"I'd Be Psyched To Ride It Again" - Dane Reynolds On Stretch's Shape
Meet the shaper behind board #23 in the Stab In The Dark Shaper Series.
If Stab In The Dark is the main event, then please consider the Shaper Series as special features.
Presumably you’ve already watched our 36-minute film, in which Dane Reynolds takes 13 of the world’s best (unbranded) surfboards to South Africa for 10 days of rigorous and unbiased testing and flexing.
In the Shaper Series, a joint with our pals at Swell, we delve a little deeper on the other side of the coin; we step into the shapers' bays and syphon their thoughts and reasoning around their art, and the board they shaped for Stab In The Dark 2016.
So, what did we tell our shapers? Boards to be delivered by June 1 in either LA or Sydney. Surfer is 6’0” and 190 lbs (86 kg), but will remain anonymous. Shoot location, South Africa. Surfboard must be 6’0” but width, thickness and volume all open to interpretation. Oh, and blank, blank, blank. Completely void of all branding or recognisable features like unique carbon patches. This is not a paid-for board guide – our readers are too savvy to make informed decisions based off that. Yes, there will be honesty. Every board will have positives and conversely, every board will have negatives. And, there’s a chance the board could break first wave, first turn, first air. If it does, apologies, you’re out.
"I tried to make it a board that would stay in the pocket," said William, the father of Stretch.
"I've been reworking and updating all my tri-fins," remarked Santa Cruz shaper William 'Stretch' Riedel, between puffs of his cigar. "Based on what we were told about the rider and the specifics requested, this board seemed like the perfect fit. I'm more well known for my more progressive designs and work with quads, but this seemed like the perfect opportunity to showcase my ability to make a more traditional/conservative design. A punchy beach break probably would be where it’s at its best. It’s not really a down-the-line point break board.”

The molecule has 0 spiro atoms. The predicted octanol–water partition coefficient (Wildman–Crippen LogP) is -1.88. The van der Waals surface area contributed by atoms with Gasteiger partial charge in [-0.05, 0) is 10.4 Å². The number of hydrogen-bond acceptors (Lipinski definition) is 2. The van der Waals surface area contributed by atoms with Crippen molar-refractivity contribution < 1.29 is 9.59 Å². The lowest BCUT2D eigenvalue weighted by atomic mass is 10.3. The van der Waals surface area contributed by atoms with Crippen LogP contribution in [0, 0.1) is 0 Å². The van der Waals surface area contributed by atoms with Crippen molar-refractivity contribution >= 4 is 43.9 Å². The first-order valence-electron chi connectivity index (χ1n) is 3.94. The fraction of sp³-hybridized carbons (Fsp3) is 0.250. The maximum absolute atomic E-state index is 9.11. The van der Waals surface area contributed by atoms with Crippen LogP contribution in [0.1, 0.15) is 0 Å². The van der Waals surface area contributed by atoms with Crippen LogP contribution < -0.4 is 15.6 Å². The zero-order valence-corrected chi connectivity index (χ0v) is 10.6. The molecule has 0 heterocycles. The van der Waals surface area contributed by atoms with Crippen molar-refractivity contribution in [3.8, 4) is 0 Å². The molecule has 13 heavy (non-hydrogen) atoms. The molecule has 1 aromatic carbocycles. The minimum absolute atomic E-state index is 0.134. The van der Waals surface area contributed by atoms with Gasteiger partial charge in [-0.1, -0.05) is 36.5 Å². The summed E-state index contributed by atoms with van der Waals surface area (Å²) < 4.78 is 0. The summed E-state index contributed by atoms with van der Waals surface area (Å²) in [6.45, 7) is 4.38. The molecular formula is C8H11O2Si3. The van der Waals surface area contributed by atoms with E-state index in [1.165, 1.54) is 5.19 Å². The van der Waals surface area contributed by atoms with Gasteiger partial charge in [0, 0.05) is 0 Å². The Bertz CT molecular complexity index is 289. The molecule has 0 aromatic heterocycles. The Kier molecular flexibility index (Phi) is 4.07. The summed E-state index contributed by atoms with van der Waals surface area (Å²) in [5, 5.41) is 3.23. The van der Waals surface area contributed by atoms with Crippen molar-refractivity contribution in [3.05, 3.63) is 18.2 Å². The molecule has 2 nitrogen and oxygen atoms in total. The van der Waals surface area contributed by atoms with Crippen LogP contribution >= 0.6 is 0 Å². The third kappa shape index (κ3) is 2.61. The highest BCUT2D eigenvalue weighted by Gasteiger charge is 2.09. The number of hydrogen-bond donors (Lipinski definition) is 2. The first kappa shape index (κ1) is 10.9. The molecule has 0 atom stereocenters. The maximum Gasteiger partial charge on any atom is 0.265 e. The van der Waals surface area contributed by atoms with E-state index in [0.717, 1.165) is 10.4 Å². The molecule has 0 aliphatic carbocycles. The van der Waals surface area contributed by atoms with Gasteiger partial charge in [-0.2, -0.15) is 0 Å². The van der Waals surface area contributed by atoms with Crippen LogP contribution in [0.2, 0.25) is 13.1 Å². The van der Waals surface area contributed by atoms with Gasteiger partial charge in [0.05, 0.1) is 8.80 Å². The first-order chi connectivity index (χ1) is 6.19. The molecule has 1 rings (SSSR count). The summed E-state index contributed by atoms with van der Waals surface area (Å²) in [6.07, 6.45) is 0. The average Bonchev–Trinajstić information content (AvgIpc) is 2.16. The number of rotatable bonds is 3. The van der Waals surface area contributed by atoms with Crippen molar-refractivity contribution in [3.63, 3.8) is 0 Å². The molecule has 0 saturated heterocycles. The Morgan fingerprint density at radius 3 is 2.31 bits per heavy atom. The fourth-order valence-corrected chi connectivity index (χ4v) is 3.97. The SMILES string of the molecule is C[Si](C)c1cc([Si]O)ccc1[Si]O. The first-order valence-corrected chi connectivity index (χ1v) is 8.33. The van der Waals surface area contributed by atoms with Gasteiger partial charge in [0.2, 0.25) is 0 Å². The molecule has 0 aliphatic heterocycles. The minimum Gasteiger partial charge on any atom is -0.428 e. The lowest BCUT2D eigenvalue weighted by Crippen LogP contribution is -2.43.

"If you’re not built like one of the pros, short, stocky, why are you on a tri fin? asks William in the interview. "You’ve gotta have the power to push that third fin laterally through the water." Obviously Dane doesn't have any difficulties moving his centre skeg around.
Though Dane didn't really get to ride the Stretch board in the kind of waves it was designed for (instead riding it in what he described as "half foot dogshit"), he did comment on the board's potential: "It felt really good considering the waves were really, really bad. And I've just travelled 40 hours, haven't surfed in 10 days, and feel like a piece of shit. The board felt good; I'd be psyched to surf it again. It could be really fun with a more pockety wave. It went rail to rail nicely, but didn't want to go down the line very much." A surfer of Dane's caliber can tell straight away if a board is good – or bad, even in subpar conditions. Dane didn't need exceptional waves to score board number #23 a four out of five.
In case you missed the memo, we're giving away all of the boards submitted for this year's Stab In The Dark. Flick over this way to exercise your SITD knowledge and take a shot at winning a priceless piece of foam.
Though Pyzel won in the end, we've noticed that our audience has expressed an interesting range of opinions on which board looked better under Mr Reynolds' feet. So, we decided to run a poll to compile the thoughts of our readers, go here to share yours.
And, one more thing, you can run your eyes over our SITD shaper logo tees, right here: